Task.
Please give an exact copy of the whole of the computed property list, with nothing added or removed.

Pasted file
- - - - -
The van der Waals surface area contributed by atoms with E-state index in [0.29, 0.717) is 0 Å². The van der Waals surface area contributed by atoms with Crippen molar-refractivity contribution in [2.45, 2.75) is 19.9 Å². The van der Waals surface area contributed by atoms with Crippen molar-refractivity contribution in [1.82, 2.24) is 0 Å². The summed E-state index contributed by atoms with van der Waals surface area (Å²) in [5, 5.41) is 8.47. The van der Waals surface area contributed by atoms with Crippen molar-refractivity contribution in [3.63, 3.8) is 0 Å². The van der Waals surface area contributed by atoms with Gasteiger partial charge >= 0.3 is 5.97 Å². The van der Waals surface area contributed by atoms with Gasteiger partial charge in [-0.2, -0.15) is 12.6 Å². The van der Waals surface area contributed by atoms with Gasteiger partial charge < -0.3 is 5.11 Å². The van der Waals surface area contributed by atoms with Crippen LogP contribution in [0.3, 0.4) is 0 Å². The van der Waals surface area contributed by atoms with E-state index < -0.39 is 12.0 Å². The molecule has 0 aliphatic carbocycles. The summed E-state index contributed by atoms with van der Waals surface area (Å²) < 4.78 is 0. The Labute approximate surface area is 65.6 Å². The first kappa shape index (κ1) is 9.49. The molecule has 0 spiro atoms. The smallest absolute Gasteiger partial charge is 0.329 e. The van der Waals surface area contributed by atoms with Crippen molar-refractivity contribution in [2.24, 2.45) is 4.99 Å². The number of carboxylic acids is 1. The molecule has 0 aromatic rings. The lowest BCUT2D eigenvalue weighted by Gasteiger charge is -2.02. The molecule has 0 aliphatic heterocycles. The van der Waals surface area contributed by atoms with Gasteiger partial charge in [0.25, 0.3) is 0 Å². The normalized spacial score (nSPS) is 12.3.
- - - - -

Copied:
The van der Waals surface area contributed by atoms with E-state index in [0.29, 0.717) is 0 Å². The van der Waals surface area contributed by atoms with Crippen molar-refractivity contribution in [2.45, 2.75) is 19.9 Å². The van der Waals surface area contributed by atoms with Crippen molar-refractivity contribution in [1.82, 2.24) is 0 Å². The summed E-state index contributed by atoms with van der Waals surface area (Å²) in [5, 5.41) is 8.47. The van der Waals surface area contributed by atoms with Crippen molar-refractivity contribution in [3.63, 3.8) is 0 Å². The van der Waals surface area contributed by atoms with Gasteiger partial charge >= 0.3 is 5.97 Å². The van der Waals surface area contributed by atoms with Gasteiger partial charge in [-0.2, -0.15) is 12.6 Å². The van der Waals surface area contributed by atoms with Gasteiger partial charge < -0.3 is 5.11 Å². The van der Waals surface area contributed by atoms with Crippen LogP contribution in [0.3, 0.4) is 0 Å². The van der Waals surface area contributed by atoms with E-state index < -0.39 is 12.0 Å². The molecule has 0 aliphatic carbocycles. The summed E-state index contributed by atoms with van der Waals surface area (Å²) < 4.78 is 0. The Labute approximate surface area is 65.6 Å². The first kappa shape index (κ1) is 9.49. The molecule has 0 spiro atoms. The smallest absolute Gasteiger partial charge is 0.329 e. The van der Waals surface area contributed by atoms with Crippen molar-refractivity contribution in [2.24, 2.45) is 4.99 Å². The number of carboxylic acids is 1. The molecule has 0 aromatic rings. The lowest BCUT2D eigenvalue weighted by Gasteiger charge is -2.02. The molecule has 0 aliphatic heterocycles. The van der Waals surface area contributed by atoms with Gasteiger partial charge in [0.25, 0.3) is 0 Å². The normalized spacial score (nSPS) is 12.3.